Aus Anlass des “Safer Internet Day” fordert Google euch auf eure Sicherheits-Einstellungen zu überprüfen und spendiert als Dank 2 GB kostenlosen Cloud Speicher (wird am 28. Februar geschaltet).
Ich kann nur Jedem ans Herz legen die Prüfung durchzuführen (sofern ihr ein Google Konto habt) – ich bin nun wirklich ganz vorne was Sicherheit angeht und habe trotzdem noch einige verweiste Berechtigungen gefunden die ich entfernen konnte.
Hier geht’s zum Test: http://goo.gl/ccgyV0
I’m using Firefox Portable almost exclusively nowadays. I’m even using it on my employer’s Citrix Site, running from a shared drive in our department.
This of course makes security an issue – basically anybody with access to my drive (which means a lot of people…) could also run the browser from there, accessing my cookies, stored passwords and other stuff.
Please spare me the talk of how I should never save confidential stuff anywhere, I’m well aware of the trade-off of security vs. convenience here.
Now, what are my options? I have set a master password, but will this prevent somebody from copying files from the directory to his installation? There’s a new set of issues around using portable apps from public drives. This is something that needs more investigation…
To be continued.
Internet Explorer 7 “mhtml:” Redirection Information Disclosure
Secunia Advisory: SA22477
Release Date: 2006-10-19
Impact: Exposure of sensitive information
Where: From remote
Solution Status: Unpatched
Software: Microsoft Internet Explorer 7.x
This advisory is currently marked as unpatched!
– Companies can be alerted when a patch is released!
A vulnerability has been discovered in Internet Explorer, which can be exploited by malicious people to disclose potentially sensitive information.
The vulnerability is caused due to an error in the handling of redirections for URLs with the “mhtml:” URI handler. This can be exploited to access documents served from another web site.
(I originally wanted to do a post called “Six degrees of SOA”, linking the security challenges of chains of services across enterprise boundaries to the familiar “six degrees of separation”; how do you create trust in such an environment?)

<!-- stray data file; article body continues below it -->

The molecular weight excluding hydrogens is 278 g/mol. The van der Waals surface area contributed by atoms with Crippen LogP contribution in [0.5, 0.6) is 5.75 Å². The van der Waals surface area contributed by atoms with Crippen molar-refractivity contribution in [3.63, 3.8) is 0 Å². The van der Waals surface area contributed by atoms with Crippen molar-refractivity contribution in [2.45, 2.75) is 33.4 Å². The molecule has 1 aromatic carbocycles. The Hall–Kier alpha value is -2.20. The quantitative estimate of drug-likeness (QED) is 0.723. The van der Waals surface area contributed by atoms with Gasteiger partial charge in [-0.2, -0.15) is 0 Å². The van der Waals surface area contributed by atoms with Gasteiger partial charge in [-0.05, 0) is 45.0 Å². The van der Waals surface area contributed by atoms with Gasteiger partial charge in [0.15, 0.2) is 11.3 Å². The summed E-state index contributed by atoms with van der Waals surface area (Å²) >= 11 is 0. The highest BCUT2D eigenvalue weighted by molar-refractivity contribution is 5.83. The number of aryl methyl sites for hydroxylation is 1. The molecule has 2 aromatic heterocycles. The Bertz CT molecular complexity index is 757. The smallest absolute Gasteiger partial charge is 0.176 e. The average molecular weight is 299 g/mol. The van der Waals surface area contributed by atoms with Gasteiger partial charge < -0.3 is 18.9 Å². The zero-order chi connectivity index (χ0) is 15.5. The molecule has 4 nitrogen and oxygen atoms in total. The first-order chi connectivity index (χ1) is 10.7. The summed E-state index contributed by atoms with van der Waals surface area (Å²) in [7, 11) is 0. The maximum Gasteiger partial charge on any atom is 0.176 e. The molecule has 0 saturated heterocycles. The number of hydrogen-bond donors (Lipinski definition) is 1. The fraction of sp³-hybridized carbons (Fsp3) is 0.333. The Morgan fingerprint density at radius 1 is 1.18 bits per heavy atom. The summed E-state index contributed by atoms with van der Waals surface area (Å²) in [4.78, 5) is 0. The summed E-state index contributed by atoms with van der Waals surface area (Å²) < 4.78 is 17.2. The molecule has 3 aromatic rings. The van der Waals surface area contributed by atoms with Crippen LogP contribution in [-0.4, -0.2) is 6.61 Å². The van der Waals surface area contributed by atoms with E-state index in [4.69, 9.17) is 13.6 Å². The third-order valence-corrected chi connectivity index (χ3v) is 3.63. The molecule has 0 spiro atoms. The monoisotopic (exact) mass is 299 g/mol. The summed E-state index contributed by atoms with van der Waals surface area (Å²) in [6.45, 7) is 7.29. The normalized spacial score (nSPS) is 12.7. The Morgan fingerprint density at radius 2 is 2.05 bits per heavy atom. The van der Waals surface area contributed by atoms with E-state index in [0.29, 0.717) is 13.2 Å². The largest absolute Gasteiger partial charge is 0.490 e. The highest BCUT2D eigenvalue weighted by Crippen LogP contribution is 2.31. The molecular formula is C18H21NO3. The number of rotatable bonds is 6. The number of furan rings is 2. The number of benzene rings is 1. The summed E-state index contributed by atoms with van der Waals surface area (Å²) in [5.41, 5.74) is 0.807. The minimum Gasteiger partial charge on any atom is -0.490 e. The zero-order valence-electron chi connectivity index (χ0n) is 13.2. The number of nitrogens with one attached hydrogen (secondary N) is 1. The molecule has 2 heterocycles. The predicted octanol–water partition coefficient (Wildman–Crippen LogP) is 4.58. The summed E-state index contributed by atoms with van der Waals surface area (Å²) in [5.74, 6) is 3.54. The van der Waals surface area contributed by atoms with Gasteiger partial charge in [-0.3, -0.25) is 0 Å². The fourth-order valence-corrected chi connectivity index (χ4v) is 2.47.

Craig is thinking along similar lines:
“SAP is not likely to just tell their customers to open their systems up to the public internet like I have done for the demos (shhh don’t tell) but rather that some serious thought will have to go into the topic of security especially data security and introducing that data into a collaborative environment allowing for multiple editors and modifiers of the data that is still control by the overall system to ensure data integrity.”
This is a HUGE issue. As a SAP security consultant I’m dealing with enterprise customers on a day to day basis, and their challenges are driven not only by their own concerns, but also by auditors and regulators coming up with stuff like SOX, data protection acts and countless other regulations. Basically it’s about making sure nobody messes with corporate assets (which quite often rightfully belong to shareholders), and being able to prove that the controls they put in place cover the risks adequately.
The big topic is Enterprise Risk Management, and that is already hard to do in todays environments.
Enterprise SOA and Web 2.0 apps open up a whole new can of worms, and I’m not sure enterprises are willing to tackle this right now. This is something Web 2.0 companies need to consider if they’re aiming for the enterprise (which I think they should: there’s a legitimate market which could immensely benefit from that kind of technology). My bet is that the first vendor to actually do that will be miles ahead.
It just won’t stop: PSPUpdates reports that shortly after the universal “Hello World” app there now is a working downgrader for Firmware 2.71.
When will they ever learn – maybe they should take a lesson from how far people are ready to go when they even are ready to downgrade functionality in order to gain freedom.
Now this week will be remembered in the IT security history books: first WindowsMedia DRM goes down the drain, now it’s iTunes: The Hymn Project announces a Python based method to strip DRM from Apple’s music files, and a few days later there is a Windows app to do that.
Wouldn’t this be a good time to agree that DRM was a stupid idea from the beginning, and stop screwing paying customers? I mean, we all know people don’t strip DRM from files to spread them on file sharing networks – they’re all on there way before you cracked the DRM. They do it so they can properly use the stuff they own and paid money for.
Why is it so hard to get that? DRM won’t ever stop piracy, nor has it so far. Or can you tell me ONE song that was issued on a DRMed medium and is now NOT available in plain MP3 form? I rest my case.
Engadget reports that there’s an app called FairUse4WM which will basically strip the DRM from any Windows Media DRM 10 or 11 file.
So much for Microsoft’s media platform, iPod killers and other stupid ideas like that. Get a grip – DRM won’t work. Ever.
At least you can finally say the music you downloaded from Napster Plays4Sure ;)
UPDATE 2006-09-07: Bruce Schneier chimes in:
“That was Saturday. Any guess on how long it will take Microsoft to patch Media Player once again? And then how long before the FairUse4WM people update their own software?
Certainly much less time than it will take Microsoft and the recording industry to realize they’re playing a losing game, and that trying to make digital files uncopyable is like trying to make water not wet.”